Interim Committee Log (July 2nd to July 28th)

2 July 1945:
Arneson delivered to Byrnes copies of the President’s and S/W’s statements, British suggestions, Harrison’s memo to S/W on Russia, Harrison to S/W transmitting Bard’s memo, and Bard’s message to S/W concerning warning to Japan.

5 July 1945:
Arneson turned over to Kyle for delivery to Bundy at Potsdam sealed package containing copies of the Quebec Agreement, Combined Development Trust Agreement, a compilation of documents leading up to the Quebec Agreement, the President’s statement, S/W’s statement, and British suggestions.

6 July 1945:
Compton, Conant, Harrison, and Groves (by invitation) were present at the seventh meeting of the Committee Bush. The British suggestions on the President’s statement were accepted in toto. Regarding the S/W’s statement, it was agreed to omit reference to processes by name; however, it was felt that no purpose would be served by omitting reference to the fact that several methods had been successful. It was also agreed to make only very general mention of the world’s broad interest and work in nuclear physics before the war started, without giving the names of any of the scientists who contributed during that period. Specific verbal changes were also accepted.

(See Notes of Meeting)

Harrison saw Makins at 3:00 P.M. and showed him the changes we had made in line with the British suggestions.

7 July 1945:
Arneson delivered to Makins copies of the redrafts containing suggested British changes.

10 July 1945:
I got additional British suggestions from Makins. Essentially like changes consequential to our accepted original amendations, these were incorporated in toto.

11 July 1945:
Redrafts incorporating further British suggestions delivered by Arneson to Makins’ secretary. I understand that Makins would inform the Chancellor of our acceptance of the recommendations.

16 July 1945:
At 8:00 A.M. E.W.T. Groves called Harrison reporting the success of the test. At 9:00 A.M., Groves called in further details. The results were even better than expected. Harrison prepared a cable to send to the S/W, which he turned over to Pasco to prepare for transmittal. At (:30 A/M/ Harrison showed a copy of the cable to Lovett and then to Patterson. After Patterson’s approval, Harrison authorized dispatch of the line at 11:15 A.M. At 1:00 P.M. Considine came over to show Harrison a copy of the statement released to the local press in New Mexico at 11:00 A.M. M.W.T.

Harrison had tried to get in touch with Makins during the morning. At 3:00 P.M., Makins came over and was shown the telegram. Harrison told him about the press release issued in New Mexico to cover the curiosity that had been aroused locally. It was agreed that Makins should inform Halifax immediately but only in general terms to the effect that the test had been successful and that results had exceeded expectations. It was understood further that Chadwick’s report would be transmitted to Makins through Groves.

17 July 1945:
Groves called Harrison from Nashville at 2:00 A.M. E.W.T. reporting that he would arrive in Washington about 1:00 P.M. Harrison advised Bard of the test’s success at 9:00 A.M., K.T. Compton at 9:30 A.M., and Page at 1:00 P.M.

At 2:00 P.M., with Page, Considine, Mrs. O’Leary, and Arneson present, Groves reported to Harrison the test results in some detail. All evidence points to much greater success than had been expected. No casualties occurred, and the local press release successfully handled the speculation aroused locally. Considine stated that he thought the story was of more than one day’s interest and would not give rise to any difficulties later.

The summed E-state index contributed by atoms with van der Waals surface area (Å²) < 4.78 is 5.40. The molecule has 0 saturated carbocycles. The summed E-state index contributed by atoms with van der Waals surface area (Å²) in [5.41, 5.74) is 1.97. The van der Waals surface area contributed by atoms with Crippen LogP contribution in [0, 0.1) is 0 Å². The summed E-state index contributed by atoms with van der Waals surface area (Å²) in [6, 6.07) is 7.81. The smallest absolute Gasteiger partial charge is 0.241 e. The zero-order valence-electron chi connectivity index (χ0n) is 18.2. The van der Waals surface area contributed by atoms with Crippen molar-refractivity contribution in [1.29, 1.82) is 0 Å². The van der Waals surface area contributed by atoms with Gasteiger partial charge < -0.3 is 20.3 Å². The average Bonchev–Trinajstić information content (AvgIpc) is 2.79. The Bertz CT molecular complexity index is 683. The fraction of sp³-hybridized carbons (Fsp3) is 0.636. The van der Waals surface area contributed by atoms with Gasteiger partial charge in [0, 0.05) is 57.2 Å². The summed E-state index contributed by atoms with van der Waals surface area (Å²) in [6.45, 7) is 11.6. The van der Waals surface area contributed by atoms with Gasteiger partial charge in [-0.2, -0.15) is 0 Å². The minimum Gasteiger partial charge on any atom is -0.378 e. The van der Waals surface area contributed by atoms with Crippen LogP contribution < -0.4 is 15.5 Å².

Groves said that he felt a news story should be released in New Mexico after actual use giving information in general terms about the test. He also suggested a minor verbal change in the President’s statement. In the group’s presence, Harrison prepared a cable to the S/W in line with Groves’s report. The thread was given to Pasco at 4:15 P.M. for dispatch.

18 July 1945:
General Royall and Marbury met with Harison and Arneson. The bill that Royall and Marbury drafted was read and discussed in general terms. It was learned that General Groves had had two young lawyers, Lts. George S. Allan and George L. Duff, working on legislation for some time, had compiled a most valuable document of background material that Royall and Marbury have found most helpful. Harrison called Groves to suggest that Allan and Duff sit in on the meeting on the 19th during the draft discussion. Groves agreed to have them present.

19 July 1945:
At the ninth meeting of the Committee, Bush, Compton, Conant, and Harrison were the members present; Groves, Royall, Marbury, Allan, and Duff were present by invitation. The principle topic for consideration was the draft bill.

(See Notes of Meeting)

Makins handed Harrison a proposed statement to be made by Churchill after using the weapon with a request for comment and criticism. Groves and Harrison reviewed the information together and concluded that the no objection to it, provided the present conditions did not change.

20 July 1945:
Following the decision of the Interim Committee at the 19 July meeting, the memorandum drafted by Bush and Conant for dispatch to the Scientific Panel from the Committee was sent out to the members of the Panel with specific verbal changes incorporated. I also sent a letter of appreciation and congratulations to Oppenheimer by Harrison on behalf of the S/W and the Committee.